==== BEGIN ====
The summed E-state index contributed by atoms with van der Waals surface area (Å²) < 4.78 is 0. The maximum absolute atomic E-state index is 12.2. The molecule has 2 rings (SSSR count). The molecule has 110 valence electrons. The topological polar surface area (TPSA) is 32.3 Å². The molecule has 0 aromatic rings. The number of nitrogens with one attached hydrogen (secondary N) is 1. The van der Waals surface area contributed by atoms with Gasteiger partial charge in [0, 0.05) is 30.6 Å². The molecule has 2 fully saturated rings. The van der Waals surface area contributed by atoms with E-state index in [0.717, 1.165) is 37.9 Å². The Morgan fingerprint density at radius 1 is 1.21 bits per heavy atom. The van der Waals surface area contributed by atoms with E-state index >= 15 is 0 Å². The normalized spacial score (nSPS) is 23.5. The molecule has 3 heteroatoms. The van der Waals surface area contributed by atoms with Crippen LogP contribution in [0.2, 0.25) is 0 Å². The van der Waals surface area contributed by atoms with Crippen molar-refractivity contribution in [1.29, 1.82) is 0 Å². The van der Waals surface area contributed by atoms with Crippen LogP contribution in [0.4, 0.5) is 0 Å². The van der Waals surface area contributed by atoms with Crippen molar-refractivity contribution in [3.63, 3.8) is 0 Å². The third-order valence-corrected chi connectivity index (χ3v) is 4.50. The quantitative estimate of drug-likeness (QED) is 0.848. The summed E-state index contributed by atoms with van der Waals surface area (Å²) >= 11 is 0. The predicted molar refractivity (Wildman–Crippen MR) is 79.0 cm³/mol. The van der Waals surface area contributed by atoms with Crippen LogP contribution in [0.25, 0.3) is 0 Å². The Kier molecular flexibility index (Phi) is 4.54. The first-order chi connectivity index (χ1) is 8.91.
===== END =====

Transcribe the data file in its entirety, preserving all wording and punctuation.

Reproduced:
The summed E-state index contributed by atoms with van der Waals surface area (Å²) < 4.78 is 0. The maximum absolute atomic E-state index is 12.2. The molecule has 2 rings (SSSR count). The molecule has 110 valence electrons. The topological polar surface area (TPSA) is 32.3 Å². The molecule has 0 aromatic rings. The number of nitrogens with one attached hydrogen (secondary N) is 1. The van der Waals surface area contributed by atoms with Gasteiger partial charge in [0, 0.05) is 30.6 Å². The molecule has 2 fully saturated rings. The van der Waals surface area contributed by atoms with E-state index in [0.717, 1.165) is 37.9 Å². The Morgan fingerprint density at radius 1 is 1.21 bits per heavy atom. The van der Waals surface area contributed by atoms with E-state index >= 15 is 0 Å². The normalized spacial score (nSPS) is 23.5. The molecule has 3 heteroatoms. The van der Waals surface area contributed by atoms with Crippen LogP contribution in [0.2, 0.25) is 0 Å². The van der Waals surface area contributed by atoms with Crippen molar-refractivity contribution in [1.29, 1.82) is 0 Å². The van der Waals surface area contributed by atoms with Crippen LogP contribution in [0.4, 0.5) is 0 Å². The van der Waals surface area contributed by atoms with Crippen molar-refractivity contribution in [3.63, 3.8) is 0 Å². The third-order valence-corrected chi connectivity index (χ3v) is 4.50. The quantitative estimate of drug-likeness (QED) is 0.848. The summed E-state index contributed by atoms with van der Waals surface area (Å²) >= 11 is 0. The predicted molar refractivity (Wildman–Crippen MR) is 79.0 cm³/mol. The van der Waals surface area contributed by atoms with Crippen LogP contribution in [0.25, 0.3) is 0 Å². The Kier molecular flexibility index (Phi) is 4.54. The first-order chi connectivity index (χ1) is 8.91.